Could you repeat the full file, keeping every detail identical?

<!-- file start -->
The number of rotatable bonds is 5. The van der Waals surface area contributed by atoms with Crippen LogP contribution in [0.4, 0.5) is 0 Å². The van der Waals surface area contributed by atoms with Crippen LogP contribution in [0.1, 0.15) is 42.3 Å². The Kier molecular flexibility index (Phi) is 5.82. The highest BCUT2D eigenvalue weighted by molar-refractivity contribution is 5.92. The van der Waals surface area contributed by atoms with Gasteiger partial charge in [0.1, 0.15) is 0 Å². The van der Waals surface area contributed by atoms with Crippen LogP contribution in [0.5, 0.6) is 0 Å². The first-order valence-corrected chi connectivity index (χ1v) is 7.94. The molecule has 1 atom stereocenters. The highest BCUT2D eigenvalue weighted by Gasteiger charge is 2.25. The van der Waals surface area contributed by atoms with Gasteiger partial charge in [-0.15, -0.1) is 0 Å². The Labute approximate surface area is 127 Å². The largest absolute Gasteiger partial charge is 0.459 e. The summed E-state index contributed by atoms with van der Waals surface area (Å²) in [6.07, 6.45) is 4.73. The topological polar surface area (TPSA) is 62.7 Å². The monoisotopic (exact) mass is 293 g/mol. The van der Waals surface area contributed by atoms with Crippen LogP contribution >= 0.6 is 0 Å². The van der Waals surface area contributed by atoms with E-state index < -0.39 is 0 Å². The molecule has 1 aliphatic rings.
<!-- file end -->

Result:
The number of rotatable bonds is 5. The van der Waals surface area contributed by atoms with Crippen LogP contribution in [0.4, 0.5) is 0 Å². The van der Waals surface area contributed by atoms with Crippen LogP contribution in [0.1, 0.15) is 42.3 Å². The Kier molecular flexibility index (Phi) is 5.82. The highest BCUT2D eigenvalue weighted by molar-refractivity contribution is 5.92. The van der Waals surface area contributed by atoms with Gasteiger partial charge in [0.1, 0.15) is 0 Å². The van der Waals surface area contributed by atoms with Crippen LogP contribution in [0.5, 0.6) is 0 Å². The first-order valence-corrected chi connectivity index (χ1v) is 7.94. The molecule has 1 atom stereocenters. The highest BCUT2D eigenvalue weighted by Gasteiger charge is 2.25. The van der Waals surface area contributed by atoms with Gasteiger partial charge in [-0.15, -0.1) is 0 Å². The Labute approximate surface area is 127 Å². The largest absolute Gasteiger partial charge is 0.459 e. The summed E-state index contributed by atoms with van der Waals surface area (Å²) in [6.07, 6.45) is 4.73. The topological polar surface area (TPSA) is 62.7 Å². The monoisotopic (exact) mass is 293 g/mol. The van der Waals surface area contributed by atoms with Crippen LogP contribution >= 0.6 is 0 Å². The van der Waals surface area contributed by atoms with E-state index < -0.39 is 0 Å². The molecule has 1 aliphatic rings.